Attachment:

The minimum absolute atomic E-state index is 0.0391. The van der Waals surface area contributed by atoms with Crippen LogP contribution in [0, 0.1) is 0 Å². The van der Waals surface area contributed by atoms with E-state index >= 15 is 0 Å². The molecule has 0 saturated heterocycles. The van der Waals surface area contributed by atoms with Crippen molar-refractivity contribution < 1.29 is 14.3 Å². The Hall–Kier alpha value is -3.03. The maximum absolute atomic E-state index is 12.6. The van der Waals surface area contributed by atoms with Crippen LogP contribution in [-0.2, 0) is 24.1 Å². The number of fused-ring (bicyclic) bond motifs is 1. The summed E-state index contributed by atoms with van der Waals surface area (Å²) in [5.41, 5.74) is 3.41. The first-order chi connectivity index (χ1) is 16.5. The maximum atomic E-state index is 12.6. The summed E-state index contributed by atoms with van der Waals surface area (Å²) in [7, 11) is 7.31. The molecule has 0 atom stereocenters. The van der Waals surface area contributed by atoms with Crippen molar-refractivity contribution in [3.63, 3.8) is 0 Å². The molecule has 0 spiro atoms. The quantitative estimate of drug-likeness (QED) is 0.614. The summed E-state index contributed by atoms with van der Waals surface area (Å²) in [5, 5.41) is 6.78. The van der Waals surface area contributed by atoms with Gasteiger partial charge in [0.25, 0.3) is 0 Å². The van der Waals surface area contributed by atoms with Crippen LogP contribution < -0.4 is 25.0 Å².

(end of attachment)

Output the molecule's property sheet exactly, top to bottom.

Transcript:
The minimum absolute atomic E-state index is 0.0391. The van der Waals surface area contributed by atoms with Crippen LogP contribution in [0, 0.1) is 0 Å². The van der Waals surface area contributed by atoms with E-state index >= 15 is 0 Å². The molecule has 0 saturated heterocycles. The van der Waals surface area contributed by atoms with Crippen molar-refractivity contribution < 1.29 is 14.3 Å². The Hall–Kier alpha value is -3.03. The maximum absolute atomic E-state index is 12.6. The van der Waals surface area contributed by atoms with Crippen LogP contribution in [-0.2, 0) is 24.1 Å². The number of fused-ring (bicyclic) bond motifs is 1. The summed E-state index contributed by atoms with van der Waals surface area (Å²) in [5.41, 5.74) is 3.41. The first-order chi connectivity index (χ1) is 16.5. The maximum atomic E-state index is 12.6. The summed E-state index contributed by atoms with van der Waals surface area (Å²) in [7, 11) is 7.31. The molecule has 0 atom stereocenters. The van der Waals surface area contributed by atoms with Crippen molar-refractivity contribution in [3.63, 3.8) is 0 Å². The molecule has 0 spiro atoms. The quantitative estimate of drug-likeness (QED) is 0.614. The summed E-state index contributed by atoms with van der Waals surface area (Å²) in [5, 5.41) is 6.78. The van der Waals surface area contributed by atoms with Gasteiger partial charge in [0.25, 0.3) is 0 Å². The van der Waals surface area contributed by atoms with Crippen LogP contribution < -0.4 is 25.0 Å².